This is an ongoing process, but reviewing the backlinks you and your competitors have now should provide you with a lot of ideas for good websites to target in your link building strategy. Most SEO tools will also help you find mentions of your website around the web that don’t include a link now, and websites that link to content similar to pieces you’ve created. That information can add up to a good list of new opportunities.

Create a strategy for building new links.

Your backlink analysis will also provide good insights into the types of content to create to attract new links. It can help you spot good websites to pitch for guest posts, and link roundup pieces that your website would be a good fit for. Take what you learn here and turn it into an action plan for starting to build new links for your website.

5. Content

Content marketing is an important piece of SEO because it gives you the chance to create well- optimized web pages that target a wide range of relevant keywords. The longer you’ve been doing content marketing, the more important it is to conduct a content audit to improve your content strategy and make the content you already have go further.

Some of the most important things to look for when reviewing your content during your SEO analysis are:

Which content pieces are performing the best now

Look to your top-performing content to figure out what your audience responds to. It shows you the types of topics to give more attention to and the content formats your audience likes best. Consider your content’s success in terms of traffic, rankings and conversions.

Try to identify trends in what your top-performing pieces have in common. Are they similar in length? Do they employ images in a particular way? If you can analyze why they work, you can do more of what gets results.

Your top performing pieces are also a good opportunity to better promote your other content. Look for opportunities to include links to other relevant pages on your website, or include a stronger call-to-action (CTA) to start getting more out of the content’s success.

What content is underperforming

The content you have that doesn’t get clicks, shares or rankings has something to teach you as well. Try to figure out why those pieces don’t work. Do you need to do more to optimize them for search? Try targeting a different keyword? Or flesh the content out so it provides more useful information?

In some cases, underperforming content should be discarded. In other cases, it should be updated to make it more useful. Either way, start by identifying which pieces of content aren’t accomplishing their goals and analyzing why.

Opportunities to improve the content you already have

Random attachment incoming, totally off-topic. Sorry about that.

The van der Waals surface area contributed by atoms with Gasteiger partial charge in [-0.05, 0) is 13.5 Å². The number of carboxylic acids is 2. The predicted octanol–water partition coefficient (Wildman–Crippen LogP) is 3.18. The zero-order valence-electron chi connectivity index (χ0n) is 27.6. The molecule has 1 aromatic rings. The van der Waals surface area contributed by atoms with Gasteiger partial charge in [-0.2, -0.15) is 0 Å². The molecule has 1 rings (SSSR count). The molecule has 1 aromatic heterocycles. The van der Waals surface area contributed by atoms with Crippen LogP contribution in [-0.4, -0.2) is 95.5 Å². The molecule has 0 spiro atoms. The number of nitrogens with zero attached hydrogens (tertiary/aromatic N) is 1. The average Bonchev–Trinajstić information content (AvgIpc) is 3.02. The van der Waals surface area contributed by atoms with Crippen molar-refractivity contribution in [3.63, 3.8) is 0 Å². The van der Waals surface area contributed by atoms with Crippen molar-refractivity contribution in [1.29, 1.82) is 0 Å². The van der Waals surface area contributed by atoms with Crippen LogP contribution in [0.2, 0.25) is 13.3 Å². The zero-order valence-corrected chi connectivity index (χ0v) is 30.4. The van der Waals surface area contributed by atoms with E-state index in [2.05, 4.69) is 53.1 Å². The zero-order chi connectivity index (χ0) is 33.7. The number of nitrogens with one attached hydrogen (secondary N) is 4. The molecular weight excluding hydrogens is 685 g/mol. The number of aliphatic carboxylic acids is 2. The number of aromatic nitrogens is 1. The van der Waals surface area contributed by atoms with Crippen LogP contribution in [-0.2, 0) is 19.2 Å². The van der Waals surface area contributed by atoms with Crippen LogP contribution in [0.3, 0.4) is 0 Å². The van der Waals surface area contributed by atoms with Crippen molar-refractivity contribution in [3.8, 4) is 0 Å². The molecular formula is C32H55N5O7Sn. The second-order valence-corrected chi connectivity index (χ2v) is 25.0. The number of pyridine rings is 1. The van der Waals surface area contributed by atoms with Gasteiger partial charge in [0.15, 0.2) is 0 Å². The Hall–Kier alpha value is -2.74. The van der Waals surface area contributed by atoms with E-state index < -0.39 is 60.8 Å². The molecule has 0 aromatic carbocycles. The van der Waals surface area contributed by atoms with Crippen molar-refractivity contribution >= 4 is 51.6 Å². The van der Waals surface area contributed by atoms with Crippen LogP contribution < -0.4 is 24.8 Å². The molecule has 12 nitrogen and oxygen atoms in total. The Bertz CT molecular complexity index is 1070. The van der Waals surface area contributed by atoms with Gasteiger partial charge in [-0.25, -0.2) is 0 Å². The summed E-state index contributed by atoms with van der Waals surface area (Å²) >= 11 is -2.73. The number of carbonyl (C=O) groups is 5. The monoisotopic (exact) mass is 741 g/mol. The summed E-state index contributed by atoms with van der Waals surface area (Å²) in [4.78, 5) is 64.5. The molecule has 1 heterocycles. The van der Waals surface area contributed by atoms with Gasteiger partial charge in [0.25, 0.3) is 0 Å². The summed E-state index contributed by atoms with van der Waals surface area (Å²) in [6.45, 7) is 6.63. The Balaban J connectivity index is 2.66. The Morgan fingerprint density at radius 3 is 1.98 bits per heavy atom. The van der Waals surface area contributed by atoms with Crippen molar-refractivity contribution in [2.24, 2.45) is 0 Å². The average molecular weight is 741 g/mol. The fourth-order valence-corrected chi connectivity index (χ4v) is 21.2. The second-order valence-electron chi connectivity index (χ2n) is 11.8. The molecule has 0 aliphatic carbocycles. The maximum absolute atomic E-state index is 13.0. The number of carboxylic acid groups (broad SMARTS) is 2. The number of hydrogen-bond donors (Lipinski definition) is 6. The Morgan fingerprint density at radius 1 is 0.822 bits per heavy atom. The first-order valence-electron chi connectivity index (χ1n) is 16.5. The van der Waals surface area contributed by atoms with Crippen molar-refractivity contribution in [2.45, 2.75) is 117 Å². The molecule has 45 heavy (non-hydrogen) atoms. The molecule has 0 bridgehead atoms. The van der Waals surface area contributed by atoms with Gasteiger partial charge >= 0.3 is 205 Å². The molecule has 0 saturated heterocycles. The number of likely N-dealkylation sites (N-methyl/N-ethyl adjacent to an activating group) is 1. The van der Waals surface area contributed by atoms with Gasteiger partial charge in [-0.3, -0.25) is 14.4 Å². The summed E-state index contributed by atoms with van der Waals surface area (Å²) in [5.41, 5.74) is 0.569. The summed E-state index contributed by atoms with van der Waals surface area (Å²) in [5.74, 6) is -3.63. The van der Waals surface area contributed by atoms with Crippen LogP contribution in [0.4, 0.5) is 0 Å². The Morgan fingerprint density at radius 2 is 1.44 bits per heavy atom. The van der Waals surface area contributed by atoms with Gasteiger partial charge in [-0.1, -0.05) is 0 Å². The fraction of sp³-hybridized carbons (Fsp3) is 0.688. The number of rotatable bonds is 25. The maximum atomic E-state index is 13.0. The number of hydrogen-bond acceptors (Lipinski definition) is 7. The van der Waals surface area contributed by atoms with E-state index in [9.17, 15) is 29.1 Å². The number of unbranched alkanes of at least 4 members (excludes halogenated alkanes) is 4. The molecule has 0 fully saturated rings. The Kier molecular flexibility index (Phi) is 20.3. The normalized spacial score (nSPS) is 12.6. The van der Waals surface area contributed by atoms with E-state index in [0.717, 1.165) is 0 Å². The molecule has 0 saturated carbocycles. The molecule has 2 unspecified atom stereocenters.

You probably have a lot of content that could be doing more for you. Old content that’s outdated can gain a new life with an update that makes it current. Short pieces that provide good information can become long-form content that’s more comprehensive. Maybe some of your blog posts need better images, or your videos lack transcription which will help them in search.

By reviewing all the content you have, you’ll find ways to make the work you’ve done over the years go further by improving what’s already there, rather than putting all your efforts toward creating new content from scratch.

Opportunities to repurpose your content

The other smart way to make the content you’ve already created go further is to find ways to repurpose your best content. A series of high-performing blog posts on a particular topic can become an ebook or be turned into a series of useful videos. An ebook can inspire a series of related webinars. Or you can revisit your most popular topics in a new podcast.

Covering topics that have been proven to work for your audience in new ways and formats gives your ideas a chance to reach new audiences. And you’ll gain new data on the types of content your audience likes best.

Content marketing is a long-term process and everything you learn during your analysis can be put to use in your content strategy moving forward. By slowing down for a bit to do an analysis of the content you have and how it relates to your overall SEO strategy, you ensure your future content efforts will take you further.

Turn Your SEO Analysis into Action

A website SEO analysis can be a big project, but it will pay off in giving you a clear understanding of how to approach your SEO plan to get better results. Any good website SEO analysis will result in lots of valuable insights about what works and how to improve your SEO approach.

Make sure you turn those insights into action by crafting a clear plan based on what you learn. When you put your knowledge to work, the time you spent in the analysis phase will pay off in better results.

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The Author

Kristen Hicks

Kristen Hicks is an Austin-based copywriter and content marketer specializing in helping businesses connect with customers through content online.